Although a prevalent form of cancer, this has comparatively higher chances of survival than other types of cancer. Papillary thyroid cancer, medullary cancer, follicular cancer and anaplastic cancer are the four types of thyroid cancer.
The two disorders are caused by thyroid gland hormones. Hyperthyroidism is caused when thyroid glands secrete an excess of thyroxine. The symptoms change in appetite, insomnia, fatigue, weight loss, increases urination. Hypothyroidism is caused by under secretion of the thyroid hormones. This disorder is primarily triggered by an autoimmune disorder named Hashimoto disease. In this disease, the thyroid gland is attacked by the antibodies lowering the production of hormones.
The most common treatment in disorders such as hyperthyroidism involves the replacement of thyroxine with another synthetic hormone called levothyroxine (or L-thyroxine) which is injected or taken orally. Cancer is treated successfully with radiation.
Answer: The thyroid gland secretes hormones which influence the functioning of tissues in the body. The gland secretes the T3 and T4 hormones and influences processes like growth and metabolism in the body.
Iodine deficiency which is one of the leading causes of goitre occurs mostly in mountainous regions. If this disease becomes widespread among a population, then it is referred to as an endemic goitre. Iodine deficient pregnant women may give birth to infants who have thyroid hormone deficiency from birth. To deal with this condition, often iodised salt is used to incorporate iodine in the diet. This has helped in the eradication of cretinism in most of the developed countries, and more than 120 countries have made salt iodination compulsory.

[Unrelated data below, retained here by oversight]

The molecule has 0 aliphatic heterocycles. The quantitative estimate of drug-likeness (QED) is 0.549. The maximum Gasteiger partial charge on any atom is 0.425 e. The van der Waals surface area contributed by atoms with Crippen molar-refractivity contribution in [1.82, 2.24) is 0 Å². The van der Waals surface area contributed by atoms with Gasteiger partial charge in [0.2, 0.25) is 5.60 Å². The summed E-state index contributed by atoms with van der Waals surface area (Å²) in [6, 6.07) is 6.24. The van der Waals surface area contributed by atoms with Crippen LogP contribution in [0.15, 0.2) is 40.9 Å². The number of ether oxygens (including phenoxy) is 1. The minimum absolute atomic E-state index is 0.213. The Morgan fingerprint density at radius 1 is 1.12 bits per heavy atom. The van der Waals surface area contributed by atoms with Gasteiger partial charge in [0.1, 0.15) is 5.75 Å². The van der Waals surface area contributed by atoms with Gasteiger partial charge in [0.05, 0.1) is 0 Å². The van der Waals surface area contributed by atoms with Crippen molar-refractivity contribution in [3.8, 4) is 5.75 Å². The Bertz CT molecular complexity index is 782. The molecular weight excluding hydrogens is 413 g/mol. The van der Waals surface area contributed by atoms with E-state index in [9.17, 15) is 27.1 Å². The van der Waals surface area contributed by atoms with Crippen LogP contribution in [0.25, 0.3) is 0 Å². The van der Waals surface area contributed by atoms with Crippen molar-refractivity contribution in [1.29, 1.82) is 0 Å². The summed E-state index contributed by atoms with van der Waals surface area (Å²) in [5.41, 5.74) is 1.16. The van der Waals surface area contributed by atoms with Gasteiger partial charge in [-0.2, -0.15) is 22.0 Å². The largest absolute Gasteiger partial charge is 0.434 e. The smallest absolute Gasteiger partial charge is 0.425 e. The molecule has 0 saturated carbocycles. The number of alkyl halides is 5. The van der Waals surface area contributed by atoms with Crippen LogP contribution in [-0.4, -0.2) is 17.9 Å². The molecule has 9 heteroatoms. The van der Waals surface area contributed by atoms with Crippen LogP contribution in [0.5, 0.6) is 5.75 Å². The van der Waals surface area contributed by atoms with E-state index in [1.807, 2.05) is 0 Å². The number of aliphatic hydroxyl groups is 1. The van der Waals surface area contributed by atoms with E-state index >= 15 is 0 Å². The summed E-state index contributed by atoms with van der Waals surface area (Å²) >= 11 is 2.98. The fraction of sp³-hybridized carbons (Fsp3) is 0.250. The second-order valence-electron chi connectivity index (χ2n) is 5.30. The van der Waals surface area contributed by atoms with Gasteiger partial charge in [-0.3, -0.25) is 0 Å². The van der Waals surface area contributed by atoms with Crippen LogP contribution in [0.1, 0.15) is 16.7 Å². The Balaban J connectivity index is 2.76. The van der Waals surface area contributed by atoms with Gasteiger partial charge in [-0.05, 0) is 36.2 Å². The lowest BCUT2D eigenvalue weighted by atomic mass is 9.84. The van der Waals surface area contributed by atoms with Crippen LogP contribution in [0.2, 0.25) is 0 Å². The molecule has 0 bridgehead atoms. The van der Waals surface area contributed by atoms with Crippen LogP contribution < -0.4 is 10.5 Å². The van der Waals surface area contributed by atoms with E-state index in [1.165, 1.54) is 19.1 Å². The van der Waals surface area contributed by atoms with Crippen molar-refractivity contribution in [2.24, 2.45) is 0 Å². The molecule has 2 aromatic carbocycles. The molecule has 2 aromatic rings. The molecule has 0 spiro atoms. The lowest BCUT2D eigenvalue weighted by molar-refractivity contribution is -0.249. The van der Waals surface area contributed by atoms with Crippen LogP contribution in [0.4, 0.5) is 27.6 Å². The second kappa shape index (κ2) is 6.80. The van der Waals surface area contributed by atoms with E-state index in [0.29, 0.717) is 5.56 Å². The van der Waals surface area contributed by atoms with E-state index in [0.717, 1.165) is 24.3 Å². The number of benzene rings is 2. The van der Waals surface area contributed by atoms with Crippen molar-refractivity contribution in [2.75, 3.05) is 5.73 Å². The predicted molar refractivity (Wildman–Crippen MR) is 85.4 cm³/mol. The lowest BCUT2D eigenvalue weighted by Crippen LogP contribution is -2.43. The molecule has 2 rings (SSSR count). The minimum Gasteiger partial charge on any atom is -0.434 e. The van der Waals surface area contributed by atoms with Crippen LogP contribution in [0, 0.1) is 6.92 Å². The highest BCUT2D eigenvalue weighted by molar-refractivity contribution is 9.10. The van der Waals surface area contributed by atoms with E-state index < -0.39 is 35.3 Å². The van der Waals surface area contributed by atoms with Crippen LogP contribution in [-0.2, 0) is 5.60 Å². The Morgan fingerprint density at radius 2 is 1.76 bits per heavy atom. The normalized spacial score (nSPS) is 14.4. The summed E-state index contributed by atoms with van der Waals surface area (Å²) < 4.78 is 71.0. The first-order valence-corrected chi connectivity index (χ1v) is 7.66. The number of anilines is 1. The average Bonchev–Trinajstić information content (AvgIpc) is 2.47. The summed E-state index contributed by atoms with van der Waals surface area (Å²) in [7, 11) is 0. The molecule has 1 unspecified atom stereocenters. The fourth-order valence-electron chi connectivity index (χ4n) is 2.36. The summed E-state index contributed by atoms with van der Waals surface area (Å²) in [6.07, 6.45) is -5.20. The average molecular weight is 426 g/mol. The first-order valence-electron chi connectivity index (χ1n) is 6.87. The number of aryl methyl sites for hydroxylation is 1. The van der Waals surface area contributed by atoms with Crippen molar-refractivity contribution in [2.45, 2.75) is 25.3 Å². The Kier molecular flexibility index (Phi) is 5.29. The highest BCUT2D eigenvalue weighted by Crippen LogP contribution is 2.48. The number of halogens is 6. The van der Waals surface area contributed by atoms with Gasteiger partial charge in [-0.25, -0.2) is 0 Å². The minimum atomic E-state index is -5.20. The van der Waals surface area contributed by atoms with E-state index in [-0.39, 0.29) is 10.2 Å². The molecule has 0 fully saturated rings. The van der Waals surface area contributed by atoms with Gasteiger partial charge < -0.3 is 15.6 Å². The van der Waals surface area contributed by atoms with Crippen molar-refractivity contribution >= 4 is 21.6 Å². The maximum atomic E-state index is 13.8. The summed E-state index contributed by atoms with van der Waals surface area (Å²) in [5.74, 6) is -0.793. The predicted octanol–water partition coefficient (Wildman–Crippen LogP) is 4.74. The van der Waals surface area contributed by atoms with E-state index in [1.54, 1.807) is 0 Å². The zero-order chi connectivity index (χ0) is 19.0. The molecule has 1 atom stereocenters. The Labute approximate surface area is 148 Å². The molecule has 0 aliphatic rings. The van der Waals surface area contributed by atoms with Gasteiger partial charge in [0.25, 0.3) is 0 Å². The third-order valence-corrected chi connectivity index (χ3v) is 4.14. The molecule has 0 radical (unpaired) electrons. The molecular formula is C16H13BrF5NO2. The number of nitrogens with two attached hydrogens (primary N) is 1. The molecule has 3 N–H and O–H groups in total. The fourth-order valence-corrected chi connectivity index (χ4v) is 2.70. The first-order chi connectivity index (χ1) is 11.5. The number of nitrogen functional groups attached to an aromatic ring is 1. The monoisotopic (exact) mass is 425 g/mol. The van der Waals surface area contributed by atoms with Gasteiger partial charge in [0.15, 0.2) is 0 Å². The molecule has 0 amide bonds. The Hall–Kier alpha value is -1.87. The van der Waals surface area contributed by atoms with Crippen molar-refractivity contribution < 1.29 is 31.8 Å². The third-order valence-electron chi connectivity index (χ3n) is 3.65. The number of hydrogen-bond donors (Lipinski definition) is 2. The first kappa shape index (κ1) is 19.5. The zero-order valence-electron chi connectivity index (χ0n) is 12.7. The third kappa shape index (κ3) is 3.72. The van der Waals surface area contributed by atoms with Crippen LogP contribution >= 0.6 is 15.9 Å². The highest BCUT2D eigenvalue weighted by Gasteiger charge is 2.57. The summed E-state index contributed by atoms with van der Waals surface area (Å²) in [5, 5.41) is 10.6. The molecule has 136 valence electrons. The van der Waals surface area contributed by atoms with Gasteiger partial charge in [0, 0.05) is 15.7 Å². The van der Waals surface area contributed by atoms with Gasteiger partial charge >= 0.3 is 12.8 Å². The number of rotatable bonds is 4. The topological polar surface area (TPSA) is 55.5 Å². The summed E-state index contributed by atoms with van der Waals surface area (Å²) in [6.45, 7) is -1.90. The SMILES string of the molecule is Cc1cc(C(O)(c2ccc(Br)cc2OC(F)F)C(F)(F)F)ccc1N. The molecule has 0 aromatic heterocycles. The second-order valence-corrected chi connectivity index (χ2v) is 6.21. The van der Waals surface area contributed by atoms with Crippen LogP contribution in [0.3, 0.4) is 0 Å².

Answer: The thyroid gland is an endocrine gland situated in the anterior part of the neck. The gland has got two connected lobes where the lower two-third of the lobe is connected with the thyroid isthmus. It is one of the largest endocrine glands with an average weight of 25-30g. The primary function of this butterfly gland is the secretion of hormones. The hormones secreted by the thyroid gland are Triiodothyronine (T3) hormone and the Thyroxine hormone (T4). Both these hormones influence every tissue present in the body and play a crucial role in growth, development, metabolism, and other vital processes.
Answer: There are various diseases to which the thyroid gland may become susceptible to. Hyperthyroidism is caused when the gland becomes overactive and includes symptoms like nervousness, racing heart, restlessness, irritability, anxiety, weight loss, etc. Hypothyroidism occurs when the gland becomes underactive. This often occurs because of the Hashimoto disease or damage from chemotherapy. The symptoms include dry skin, weight gain, constipation, depression, weakness, coma, slow heart rate, etc. Goitre is an enlargement of the thyroid gland, and the most common cause is iodine deficiency. The symptoms of the thyroid include swelling, coughing hoarseness in voice and difficulty in eating or breathing.